Small Apartments Movie Review

Small Apartments Movie Review
Director: Jonas Åkerlund
Written by Chris Millis
Release Date: March 21, 2012 (Australia)
Running Time: 96 minutes
MPAA Rating: R
Editor’s Rating:

While I was still in college, I met with a novelist who said he’d written a book in three days, had it win an award, and then got a deal to turn it into a movie, which was shot in twenty days and on a budget that most films blow on parking validations. He held a presentation for a dozen or so interested people in a little alcove of Wayne State University’s English Department, and talked with us about the (not-so) controlled chaos behind writing a novel in 72 hours. Throughout it, he showed snippets of his film, and was a very wonderful and inspiring person. As it ended, he handed me a copy of the film, signed it, and tacked on a couple of notepads for good measure. We talked a little here and there afterwards, but I never actually watched the film until now.

Consider this my full disclosure, but do realize that I was not approached by the writer to do a review of the film. I simply chose to do this one today, folks. Enjoy.

So, there’s a manchild by the name of Franklin Franklin. He has dreams of escaping his dismal apartment complex in a terrible neighborhood in Los Angeles to the wonderful, teutonic, and majestic Swiss Alps.

Instead, all he does is blow on his alpenhorn, sip soda pop, dribble spicy mustard on whole pickles and eat them, and listen to motivational tapes sent to him daily from his brother who lives in a mental hospital.

You know, the dream. Oh, he also killed his landlord. To be honest, the dude deserved it, but it’s still this big deal that needs to get taken care of.

That being said, this film is not for kids.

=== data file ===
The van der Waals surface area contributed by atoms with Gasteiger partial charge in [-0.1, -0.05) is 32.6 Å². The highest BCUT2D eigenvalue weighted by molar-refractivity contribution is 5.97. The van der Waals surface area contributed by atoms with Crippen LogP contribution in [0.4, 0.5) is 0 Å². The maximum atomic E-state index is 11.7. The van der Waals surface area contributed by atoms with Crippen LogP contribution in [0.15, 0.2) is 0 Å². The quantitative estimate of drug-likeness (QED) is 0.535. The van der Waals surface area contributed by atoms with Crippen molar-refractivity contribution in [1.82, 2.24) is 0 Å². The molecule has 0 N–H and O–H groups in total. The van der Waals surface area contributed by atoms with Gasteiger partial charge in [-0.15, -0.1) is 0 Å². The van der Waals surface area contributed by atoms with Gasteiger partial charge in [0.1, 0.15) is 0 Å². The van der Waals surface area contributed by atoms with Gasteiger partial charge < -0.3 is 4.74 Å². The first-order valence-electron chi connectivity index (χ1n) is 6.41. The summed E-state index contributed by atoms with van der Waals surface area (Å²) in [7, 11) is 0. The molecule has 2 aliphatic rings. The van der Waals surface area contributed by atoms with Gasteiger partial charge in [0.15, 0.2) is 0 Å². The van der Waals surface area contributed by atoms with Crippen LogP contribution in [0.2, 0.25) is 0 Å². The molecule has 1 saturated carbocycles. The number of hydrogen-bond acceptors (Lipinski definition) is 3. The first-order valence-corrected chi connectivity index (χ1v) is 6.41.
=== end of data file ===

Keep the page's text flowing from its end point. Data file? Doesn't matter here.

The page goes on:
I thought I wasn’t going to have a funny film to review when I was watching this. I thought I had made a grave mistake. I was sitting there, wondering how I could spin this piece to make it sound like there was a funny film I had seen, maybe called Mini Condos, or something. But thankfully, the comedy in this film is there to keep the heaviness of reality away from the audience while the characters go through some really heavy stuff. And to be honest, it’s the way life goes, even if the film over-exaggerates and over-saturates poverty almost to the point of stereotypes (see the film’s scapegoats). We love comedy because when we’re laughing, it’s a lot harder to think about the worries of the everyday. And while it might not always be there, the comedy is here to bring us back, to keep us feeling optimistic as the small, fragile microcosm in the apartment complex is falling apart.

Small Apartments was directed by Jonas Åkerlund, a man who looks like Tommy Wiseau but has infinitely more talent and primarily exercises it with music video production, but the sporadic and machine-gun pace of those pieces end up translating really well into the film’s own pacing. Moments and flashbacks intersperse themselves into the main storyline for sparse seconds at a time. They get in, get out, leave an impression, and contribute to the film’s overall sense of confusion.

The ensemble cast that was put together here is just as strange on paper as the book must have been. Ranging from James Caan to Johnny Knoxville, no matter what role these actors might be playing, they give an incredibly solid performance and are capable of delivering genuine moments of humanity. Matt Lucas is a perfect Franklin Franklin, this interesting little oddball of humor, awkwardness, tragedy, and ultimately, loneliness. There’s also a really off-type role from Billy Crystal in this film as dysfunctional fire-investigator Burt Walnut, but he plays it and his character’s arc incredibly skillfully.

While the film is a very stark and at times depressing piece of moviestuff, the film’s end message is somewhat didactic, almost infomercially silly, but nonetheless positive. And to be honest, it’s the kind of message that only a film like Small Apartments can deliver and have it feel true to the film. And while it might just be a way for Burt Walnut to come to terms with his personal life and Franklin to fulfill his dreams, it doesn’t feel any less satisfying for all of the tragedy and hardship that was suffered to get to this point.

Small Apartments is a film that goes everywhere with its tone and content, but somehow pulls itself together into this eclectic whole that is really fun to watch. If you can get a copy in your hands, I recommend it to those people who enjoy dark comedies. The film isn’t for everyone, but by god is it for those it’s aimed at. Enjoy.

**I was not compensated for this review.**

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